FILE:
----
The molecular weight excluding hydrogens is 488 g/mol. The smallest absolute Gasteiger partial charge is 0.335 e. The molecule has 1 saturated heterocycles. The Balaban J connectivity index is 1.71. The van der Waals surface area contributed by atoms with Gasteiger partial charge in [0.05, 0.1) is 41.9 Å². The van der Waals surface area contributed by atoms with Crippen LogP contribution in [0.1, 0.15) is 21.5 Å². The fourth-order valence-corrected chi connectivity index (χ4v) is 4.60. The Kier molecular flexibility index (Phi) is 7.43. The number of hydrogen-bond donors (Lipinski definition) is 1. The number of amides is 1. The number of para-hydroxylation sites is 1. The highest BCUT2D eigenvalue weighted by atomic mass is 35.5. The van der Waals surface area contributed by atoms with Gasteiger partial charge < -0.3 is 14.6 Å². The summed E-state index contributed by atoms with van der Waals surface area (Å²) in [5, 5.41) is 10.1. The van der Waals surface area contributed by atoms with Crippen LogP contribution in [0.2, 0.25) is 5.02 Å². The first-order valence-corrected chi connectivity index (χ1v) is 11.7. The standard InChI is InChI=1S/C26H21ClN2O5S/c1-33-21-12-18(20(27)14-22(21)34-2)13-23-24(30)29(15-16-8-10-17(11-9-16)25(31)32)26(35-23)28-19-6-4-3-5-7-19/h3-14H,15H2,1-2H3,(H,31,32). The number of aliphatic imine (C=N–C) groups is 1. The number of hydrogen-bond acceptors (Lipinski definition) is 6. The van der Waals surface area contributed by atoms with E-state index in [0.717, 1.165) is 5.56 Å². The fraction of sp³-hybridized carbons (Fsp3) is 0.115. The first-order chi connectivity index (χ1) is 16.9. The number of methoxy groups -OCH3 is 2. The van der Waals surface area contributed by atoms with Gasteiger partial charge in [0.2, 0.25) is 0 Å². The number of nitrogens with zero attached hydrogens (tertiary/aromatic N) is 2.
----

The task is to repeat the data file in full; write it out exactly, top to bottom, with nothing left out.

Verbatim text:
The molecular weight excluding hydrogens is 488 g/mol. The smallest absolute Gasteiger partial charge is 0.335 e. The molecule has 1 saturated heterocycles. The Balaban J connectivity index is 1.71. The van der Waals surface area contributed by atoms with Gasteiger partial charge in [0.05, 0.1) is 41.9 Å². The van der Waals surface area contributed by atoms with Crippen LogP contribution in [0.1, 0.15) is 21.5 Å². The fourth-order valence-corrected chi connectivity index (χ4v) is 4.60. The Kier molecular flexibility index (Phi) is 7.43. The number of hydrogen-bond donors (Lipinski definition) is 1. The number of amides is 1. The number of para-hydroxylation sites is 1. The highest BCUT2D eigenvalue weighted by atomic mass is 35.5. The van der Waals surface area contributed by atoms with Gasteiger partial charge < -0.3 is 14.6 Å². The summed E-state index contributed by atoms with van der Waals surface area (Å²) in [5, 5.41) is 10.1. The van der Waals surface area contributed by atoms with Crippen LogP contribution in [0.2, 0.25) is 5.02 Å². The first-order valence-corrected chi connectivity index (χ1v) is 11.7. The standard InChI is InChI=1S/C26H21ClN2O5S/c1-33-21-12-18(20(27)14-22(21)34-2)13-23-24(30)29(15-16-8-10-17(11-9-16)25(31)32)26(35-23)28-19-6-4-3-5-7-19/h3-14H,15H2,1-2H3,(H,31,32). The number of aliphatic imine (C=N–C) groups is 1. The number of hydrogen-bond acceptors (Lipinski definition) is 6. The van der Waals surface area contributed by atoms with E-state index in [0.717, 1.165) is 5.56 Å². The fraction of sp³-hybridized carbons (Fsp3) is 0.115. The first-order chi connectivity index (χ1) is 16.9. The number of methoxy groups -OCH3 is 2. The van der Waals surface area contributed by atoms with Gasteiger partial charge in [0.2, 0.25) is 0 Å². The number of nitrogens with zero attached hydrogens (tertiary/aromatic N) is 2.